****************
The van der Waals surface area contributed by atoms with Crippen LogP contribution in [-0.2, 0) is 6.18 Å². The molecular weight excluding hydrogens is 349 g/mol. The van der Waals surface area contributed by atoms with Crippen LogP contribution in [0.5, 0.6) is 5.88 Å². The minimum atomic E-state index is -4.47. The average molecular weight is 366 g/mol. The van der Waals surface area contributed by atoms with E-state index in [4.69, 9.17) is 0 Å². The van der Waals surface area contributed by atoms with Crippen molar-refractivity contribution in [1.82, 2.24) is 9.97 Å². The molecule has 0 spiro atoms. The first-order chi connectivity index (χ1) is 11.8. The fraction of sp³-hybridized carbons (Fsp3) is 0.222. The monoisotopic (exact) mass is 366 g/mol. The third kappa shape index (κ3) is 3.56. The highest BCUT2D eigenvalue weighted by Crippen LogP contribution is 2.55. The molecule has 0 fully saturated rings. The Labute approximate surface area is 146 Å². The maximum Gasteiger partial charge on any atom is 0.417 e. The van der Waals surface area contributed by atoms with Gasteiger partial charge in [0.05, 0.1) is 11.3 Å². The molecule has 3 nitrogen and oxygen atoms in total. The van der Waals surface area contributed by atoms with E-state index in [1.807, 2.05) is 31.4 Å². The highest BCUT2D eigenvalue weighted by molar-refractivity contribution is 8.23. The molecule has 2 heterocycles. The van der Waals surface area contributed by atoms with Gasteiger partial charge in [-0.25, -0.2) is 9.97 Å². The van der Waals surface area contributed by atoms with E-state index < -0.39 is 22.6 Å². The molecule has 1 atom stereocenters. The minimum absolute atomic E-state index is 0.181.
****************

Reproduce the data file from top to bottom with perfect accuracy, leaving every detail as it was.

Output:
The van der Waals surface area contributed by atoms with Crippen LogP contribution in [-0.2, 0) is 6.18 Å². The molecular weight excluding hydrogens is 349 g/mol. The van der Waals surface area contributed by atoms with Crippen LogP contribution in [0.5, 0.6) is 5.88 Å². The minimum atomic E-state index is -4.47. The average molecular weight is 366 g/mol. The van der Waals surface area contributed by atoms with E-state index in [4.69, 9.17) is 0 Å². The van der Waals surface area contributed by atoms with Crippen molar-refractivity contribution in [1.82, 2.24) is 9.97 Å². The molecule has 0 spiro atoms. The first-order chi connectivity index (χ1) is 11.8. The fraction of sp³-hybridized carbons (Fsp3) is 0.222. The monoisotopic (exact) mass is 366 g/mol. The third kappa shape index (κ3) is 3.56. The highest BCUT2D eigenvalue weighted by Crippen LogP contribution is 2.55. The molecule has 0 fully saturated rings. The Labute approximate surface area is 146 Å². The maximum Gasteiger partial charge on any atom is 0.417 e. The van der Waals surface area contributed by atoms with Gasteiger partial charge in [0.05, 0.1) is 11.3 Å². The molecule has 3 nitrogen and oxygen atoms in total. The van der Waals surface area contributed by atoms with E-state index in [1.807, 2.05) is 31.4 Å². The highest BCUT2D eigenvalue weighted by molar-refractivity contribution is 8.23. The molecule has 2 heterocycles. The van der Waals surface area contributed by atoms with Gasteiger partial charge in [-0.25, -0.2) is 9.97 Å². The van der Waals surface area contributed by atoms with E-state index < -0.39 is 22.6 Å². The molecule has 1 atom stereocenters. The minimum absolute atomic E-state index is 0.181.